Sadly, it took me longer than I expected to get through the introduction. I have to confess a lack of time management on this one, where I'd find myself not reading it until late at night. Between the less than compelling nature of the intro and the eye strain of reading a PDF file on a computer screen, I found I couldn't read much of it.
And, frankly, as with the Preface, it's rather clunky for an introduction. I'd go so far as to say it comes off as a collection of notes or a rough draft for Sleeman's memoirs of fighting the Thuggee. Overall, there's not really much sense of narrative or even cohesive theme.
There are some interesting anecdotes, especially lurid ones where British and Indian soldiers, working with an informant, dig up a place where victims had been buried. There are also some rather choice quotes which I've seen elsewhere, such as Sleeman expressing his shock that a group of murderers could be operating in a district he was governing, when he thought he was aware of every last crime. (Though does this say more about Thuggee secrecy or colonial hubris?)
Sleeman does cover the beliefs and behavior of the Thugs, though not in much depth. He actually identifies four names for the deity worshiped: "Devee, Durga, Kalee or Bhawanee." "Devee" is Devi, which is a generic Sanskrit term for a goddess. Durga is the warrior goddess probably best known from the Devi Mahatmya, where she defeats a demon who has rendered himself unkillable by any male, mortal or divine. "Kalee" is, of course, Kali who probably needs no introduction. As for "Bhawanee," who I think would be Bhavani in a more modern transliteration, she seems roughly analogous to Durga or Kali, probably a local (Tujalpur) variation.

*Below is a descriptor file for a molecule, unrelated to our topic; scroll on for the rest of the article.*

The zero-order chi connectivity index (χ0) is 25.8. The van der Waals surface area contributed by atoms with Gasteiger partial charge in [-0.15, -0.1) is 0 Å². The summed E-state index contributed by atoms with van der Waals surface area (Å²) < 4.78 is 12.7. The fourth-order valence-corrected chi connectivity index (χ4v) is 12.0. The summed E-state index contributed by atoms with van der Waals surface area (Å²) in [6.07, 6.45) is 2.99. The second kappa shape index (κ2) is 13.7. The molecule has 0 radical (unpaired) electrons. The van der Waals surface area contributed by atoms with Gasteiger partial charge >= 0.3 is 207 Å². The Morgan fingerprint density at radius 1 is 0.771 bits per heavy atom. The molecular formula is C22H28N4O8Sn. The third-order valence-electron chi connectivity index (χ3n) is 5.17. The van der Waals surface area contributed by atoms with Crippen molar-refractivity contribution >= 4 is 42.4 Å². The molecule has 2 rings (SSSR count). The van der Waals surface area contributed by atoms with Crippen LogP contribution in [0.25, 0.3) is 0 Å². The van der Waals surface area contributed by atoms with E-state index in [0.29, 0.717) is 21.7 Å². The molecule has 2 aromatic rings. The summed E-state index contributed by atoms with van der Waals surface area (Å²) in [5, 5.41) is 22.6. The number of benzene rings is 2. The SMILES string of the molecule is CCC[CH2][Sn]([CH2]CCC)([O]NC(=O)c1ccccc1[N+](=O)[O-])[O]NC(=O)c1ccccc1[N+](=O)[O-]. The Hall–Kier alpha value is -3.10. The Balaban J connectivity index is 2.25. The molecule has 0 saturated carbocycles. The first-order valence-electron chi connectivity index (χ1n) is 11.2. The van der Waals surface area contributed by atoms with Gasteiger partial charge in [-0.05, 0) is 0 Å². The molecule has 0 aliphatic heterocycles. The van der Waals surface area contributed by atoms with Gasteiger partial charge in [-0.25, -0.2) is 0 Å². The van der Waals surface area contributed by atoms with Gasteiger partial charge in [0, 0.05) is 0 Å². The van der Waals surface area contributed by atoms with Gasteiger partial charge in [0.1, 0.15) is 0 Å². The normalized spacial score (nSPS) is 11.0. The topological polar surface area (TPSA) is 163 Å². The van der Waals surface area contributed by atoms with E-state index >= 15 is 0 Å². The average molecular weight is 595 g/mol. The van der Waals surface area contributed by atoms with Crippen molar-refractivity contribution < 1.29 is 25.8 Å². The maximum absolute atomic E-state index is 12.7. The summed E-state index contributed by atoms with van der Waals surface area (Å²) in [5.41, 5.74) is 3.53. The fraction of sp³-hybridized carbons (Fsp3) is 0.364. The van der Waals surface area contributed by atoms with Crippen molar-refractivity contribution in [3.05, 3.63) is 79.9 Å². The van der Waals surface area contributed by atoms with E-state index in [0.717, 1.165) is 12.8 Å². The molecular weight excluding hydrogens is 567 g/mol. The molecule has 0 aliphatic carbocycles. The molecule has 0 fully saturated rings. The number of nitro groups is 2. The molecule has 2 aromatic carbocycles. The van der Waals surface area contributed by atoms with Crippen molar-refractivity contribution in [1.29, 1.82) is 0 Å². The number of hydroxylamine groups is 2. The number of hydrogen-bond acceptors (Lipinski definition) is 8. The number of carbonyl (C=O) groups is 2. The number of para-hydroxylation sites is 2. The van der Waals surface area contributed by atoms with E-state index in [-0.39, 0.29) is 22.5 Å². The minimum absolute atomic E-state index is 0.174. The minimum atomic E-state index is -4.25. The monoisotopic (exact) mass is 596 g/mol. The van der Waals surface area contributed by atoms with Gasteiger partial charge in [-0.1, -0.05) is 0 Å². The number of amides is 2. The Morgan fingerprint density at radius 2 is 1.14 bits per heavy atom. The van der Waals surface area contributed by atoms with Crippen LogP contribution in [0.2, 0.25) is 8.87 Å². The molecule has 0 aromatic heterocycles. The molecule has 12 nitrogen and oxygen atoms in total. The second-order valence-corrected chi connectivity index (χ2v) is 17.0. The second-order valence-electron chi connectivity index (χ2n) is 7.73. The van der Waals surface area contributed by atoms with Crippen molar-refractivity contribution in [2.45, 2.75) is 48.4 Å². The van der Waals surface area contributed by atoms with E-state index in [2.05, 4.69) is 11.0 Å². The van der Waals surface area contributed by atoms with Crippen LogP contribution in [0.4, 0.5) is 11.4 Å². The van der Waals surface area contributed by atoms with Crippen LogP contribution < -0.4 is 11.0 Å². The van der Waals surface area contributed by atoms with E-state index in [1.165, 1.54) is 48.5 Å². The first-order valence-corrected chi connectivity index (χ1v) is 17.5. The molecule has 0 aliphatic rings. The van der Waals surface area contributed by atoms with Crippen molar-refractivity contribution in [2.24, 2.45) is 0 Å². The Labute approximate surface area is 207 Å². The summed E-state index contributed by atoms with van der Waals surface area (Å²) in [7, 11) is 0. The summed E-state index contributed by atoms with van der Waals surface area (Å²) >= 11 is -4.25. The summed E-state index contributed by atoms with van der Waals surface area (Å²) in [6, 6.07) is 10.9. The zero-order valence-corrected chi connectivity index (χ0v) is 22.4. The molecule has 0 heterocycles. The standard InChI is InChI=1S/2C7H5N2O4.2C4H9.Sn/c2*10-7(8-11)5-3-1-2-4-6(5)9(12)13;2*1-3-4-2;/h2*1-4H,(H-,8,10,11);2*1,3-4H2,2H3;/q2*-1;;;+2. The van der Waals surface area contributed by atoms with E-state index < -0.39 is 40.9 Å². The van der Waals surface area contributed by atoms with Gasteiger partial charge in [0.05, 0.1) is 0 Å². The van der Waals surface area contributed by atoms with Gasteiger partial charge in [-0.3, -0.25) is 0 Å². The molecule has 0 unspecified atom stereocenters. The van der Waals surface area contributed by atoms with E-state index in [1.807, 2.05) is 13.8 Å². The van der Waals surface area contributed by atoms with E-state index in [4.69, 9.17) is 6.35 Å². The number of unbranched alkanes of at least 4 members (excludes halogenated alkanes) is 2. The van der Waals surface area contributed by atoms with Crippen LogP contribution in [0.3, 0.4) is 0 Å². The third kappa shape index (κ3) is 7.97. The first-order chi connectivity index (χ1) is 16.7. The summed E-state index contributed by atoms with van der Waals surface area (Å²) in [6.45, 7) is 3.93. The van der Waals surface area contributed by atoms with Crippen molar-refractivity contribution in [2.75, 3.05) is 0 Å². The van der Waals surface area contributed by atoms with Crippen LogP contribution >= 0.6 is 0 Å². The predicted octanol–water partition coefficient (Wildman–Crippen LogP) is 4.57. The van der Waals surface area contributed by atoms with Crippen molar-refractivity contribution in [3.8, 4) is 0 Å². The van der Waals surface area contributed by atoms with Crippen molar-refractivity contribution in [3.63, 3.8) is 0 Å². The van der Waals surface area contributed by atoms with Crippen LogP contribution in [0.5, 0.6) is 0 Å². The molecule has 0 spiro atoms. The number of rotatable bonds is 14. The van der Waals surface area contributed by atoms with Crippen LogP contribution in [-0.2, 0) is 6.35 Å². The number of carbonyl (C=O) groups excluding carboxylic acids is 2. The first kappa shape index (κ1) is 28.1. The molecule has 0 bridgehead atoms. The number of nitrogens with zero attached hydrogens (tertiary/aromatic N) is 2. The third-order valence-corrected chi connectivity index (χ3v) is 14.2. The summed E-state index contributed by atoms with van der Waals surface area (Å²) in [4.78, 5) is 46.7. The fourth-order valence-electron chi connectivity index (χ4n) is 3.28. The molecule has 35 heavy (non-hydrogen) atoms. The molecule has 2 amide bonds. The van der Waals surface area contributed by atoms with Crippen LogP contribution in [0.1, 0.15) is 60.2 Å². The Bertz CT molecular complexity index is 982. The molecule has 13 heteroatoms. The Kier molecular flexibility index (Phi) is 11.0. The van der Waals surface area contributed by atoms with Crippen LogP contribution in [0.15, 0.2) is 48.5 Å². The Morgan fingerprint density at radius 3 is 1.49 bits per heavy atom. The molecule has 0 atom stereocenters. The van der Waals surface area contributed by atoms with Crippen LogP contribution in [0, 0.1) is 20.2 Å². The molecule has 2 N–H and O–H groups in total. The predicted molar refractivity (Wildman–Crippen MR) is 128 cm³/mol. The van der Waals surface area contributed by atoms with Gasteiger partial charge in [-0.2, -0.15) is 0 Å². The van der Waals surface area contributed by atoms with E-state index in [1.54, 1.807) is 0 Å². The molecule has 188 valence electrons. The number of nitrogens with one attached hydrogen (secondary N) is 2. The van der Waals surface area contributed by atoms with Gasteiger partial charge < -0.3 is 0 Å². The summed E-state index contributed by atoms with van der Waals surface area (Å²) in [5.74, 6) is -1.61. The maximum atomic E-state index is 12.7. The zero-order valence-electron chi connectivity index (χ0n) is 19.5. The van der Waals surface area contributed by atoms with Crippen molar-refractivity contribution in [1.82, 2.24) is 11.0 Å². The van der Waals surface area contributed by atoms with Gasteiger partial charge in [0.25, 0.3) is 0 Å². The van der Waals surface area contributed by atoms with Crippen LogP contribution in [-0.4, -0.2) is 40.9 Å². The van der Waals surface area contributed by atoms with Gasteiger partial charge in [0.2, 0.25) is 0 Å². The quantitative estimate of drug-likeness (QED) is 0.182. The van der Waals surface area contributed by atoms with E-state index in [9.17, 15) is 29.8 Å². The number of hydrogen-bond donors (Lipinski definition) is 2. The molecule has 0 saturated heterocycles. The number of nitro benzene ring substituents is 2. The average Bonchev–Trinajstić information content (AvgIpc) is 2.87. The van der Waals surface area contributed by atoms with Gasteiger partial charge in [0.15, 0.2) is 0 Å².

Interestingly, Sleeman makes the claim that among Thuggee, belief in the truth of their divine origin and the importance of omens is absolute and universal. For an interesting contrast I recommend Confessions of a Thug, which features a decidedly skeptical Thug. There is also a certain degree of tension between the view, touched on briefly, that Thuggee was motivated purely by religious motivation, and the fact, gone into in a little more detail, that bands of Thugs chose times, routes, and travelers that were specifically likely to yield more loot. (Then again, even among Christians some people, believe that wealth accumulation can serve as an indicator of moral righteousness.)
There is some analytical content, such as the division of Thuggee into seven distinct clans, though there isn't much of a delineation of the clans. (There are also "river Thugs," though their connection to the land-borne kind isn't entirely clear.) Also presented is Sleeman's supposition that Thuggee are descended from certain bands of Persian Muslims who were adept with using leather lassos to catch and kill travelers. It's my understanding that this hypothesis is not given much credence by current scholars, and Sleeman doesn't really marshal much in the way of evidence for it.
Having finished with the introduction, I now move on to the heart of the text: all that funky Ramasee vocabulary. I hope to post a little more frequently on that.